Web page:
Experiment 3 An Addition–Elimination Sequence: Preparation of a Bromoalkene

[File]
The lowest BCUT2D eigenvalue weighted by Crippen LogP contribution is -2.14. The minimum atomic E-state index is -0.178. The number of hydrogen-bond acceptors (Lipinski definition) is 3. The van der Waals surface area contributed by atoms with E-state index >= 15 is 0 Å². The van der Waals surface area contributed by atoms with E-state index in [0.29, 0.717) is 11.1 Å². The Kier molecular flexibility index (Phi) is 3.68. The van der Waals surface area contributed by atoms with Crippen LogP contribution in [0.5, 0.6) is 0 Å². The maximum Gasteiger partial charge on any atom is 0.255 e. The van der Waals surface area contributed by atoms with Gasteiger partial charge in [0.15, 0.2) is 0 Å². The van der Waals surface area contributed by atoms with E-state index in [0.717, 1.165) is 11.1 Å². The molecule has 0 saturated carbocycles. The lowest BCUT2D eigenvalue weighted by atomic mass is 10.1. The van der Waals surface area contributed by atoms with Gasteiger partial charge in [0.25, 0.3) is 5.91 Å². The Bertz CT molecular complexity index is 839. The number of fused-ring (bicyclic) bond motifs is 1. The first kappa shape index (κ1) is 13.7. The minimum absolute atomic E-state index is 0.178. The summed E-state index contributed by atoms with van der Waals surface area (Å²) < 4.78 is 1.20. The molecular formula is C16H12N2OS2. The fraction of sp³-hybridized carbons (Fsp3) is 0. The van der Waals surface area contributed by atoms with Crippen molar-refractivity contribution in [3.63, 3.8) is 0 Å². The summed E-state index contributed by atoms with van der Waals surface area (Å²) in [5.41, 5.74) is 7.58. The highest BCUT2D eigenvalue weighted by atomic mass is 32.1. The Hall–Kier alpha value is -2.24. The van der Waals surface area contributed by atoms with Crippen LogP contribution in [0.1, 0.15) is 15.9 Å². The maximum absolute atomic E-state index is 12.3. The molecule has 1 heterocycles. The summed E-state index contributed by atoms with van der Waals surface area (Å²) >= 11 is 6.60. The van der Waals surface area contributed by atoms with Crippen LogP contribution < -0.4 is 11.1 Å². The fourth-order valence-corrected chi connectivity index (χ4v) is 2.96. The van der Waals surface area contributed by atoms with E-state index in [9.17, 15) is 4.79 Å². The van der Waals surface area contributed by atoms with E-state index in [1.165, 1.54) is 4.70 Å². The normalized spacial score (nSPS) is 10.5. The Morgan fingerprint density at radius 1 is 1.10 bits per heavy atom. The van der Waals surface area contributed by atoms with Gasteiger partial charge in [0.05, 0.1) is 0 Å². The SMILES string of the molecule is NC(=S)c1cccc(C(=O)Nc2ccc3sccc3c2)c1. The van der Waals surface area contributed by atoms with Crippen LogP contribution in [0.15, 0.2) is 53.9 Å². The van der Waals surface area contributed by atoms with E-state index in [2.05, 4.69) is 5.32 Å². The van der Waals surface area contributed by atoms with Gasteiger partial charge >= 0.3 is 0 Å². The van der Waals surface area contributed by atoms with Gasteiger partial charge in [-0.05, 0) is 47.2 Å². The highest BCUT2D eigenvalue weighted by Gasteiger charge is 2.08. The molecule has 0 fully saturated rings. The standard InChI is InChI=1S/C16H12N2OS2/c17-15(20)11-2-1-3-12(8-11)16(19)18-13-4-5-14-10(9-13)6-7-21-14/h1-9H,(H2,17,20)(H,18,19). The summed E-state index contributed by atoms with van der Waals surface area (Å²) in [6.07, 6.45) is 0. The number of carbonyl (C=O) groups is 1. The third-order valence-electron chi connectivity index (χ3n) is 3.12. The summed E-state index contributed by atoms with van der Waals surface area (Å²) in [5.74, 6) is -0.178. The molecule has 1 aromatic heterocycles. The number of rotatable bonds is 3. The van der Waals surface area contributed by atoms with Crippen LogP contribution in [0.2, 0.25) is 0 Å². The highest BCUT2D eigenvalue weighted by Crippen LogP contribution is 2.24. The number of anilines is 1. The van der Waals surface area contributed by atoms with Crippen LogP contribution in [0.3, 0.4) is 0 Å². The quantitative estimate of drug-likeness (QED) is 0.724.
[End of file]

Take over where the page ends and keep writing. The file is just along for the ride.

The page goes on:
Two classes of reaction that are studied extensively in organic chemistry classes are additions and eliminations. In some ways they can be considered as opposites. Addition reactions involve the addition of a small molecule to a substrate. They are typical of unsaturated organic compounds such as alkenes and alkynes and may be considered as a process by which the double or triple bonds are fully or partially broken in order to accommodate additional atoms or groups of atoms in the molecule. For example, halogens undergo addition reactions with alkenes to yield di-halide products. Elimination reactions involve the loss of a small molecule from a substrate. They are the primary route by which organic compounds containing only single carbon-carbon bonds are transformed to compounds containing double or triple carbon-carbon bonds. Using these two processes in combination results in an overall substitution reaction.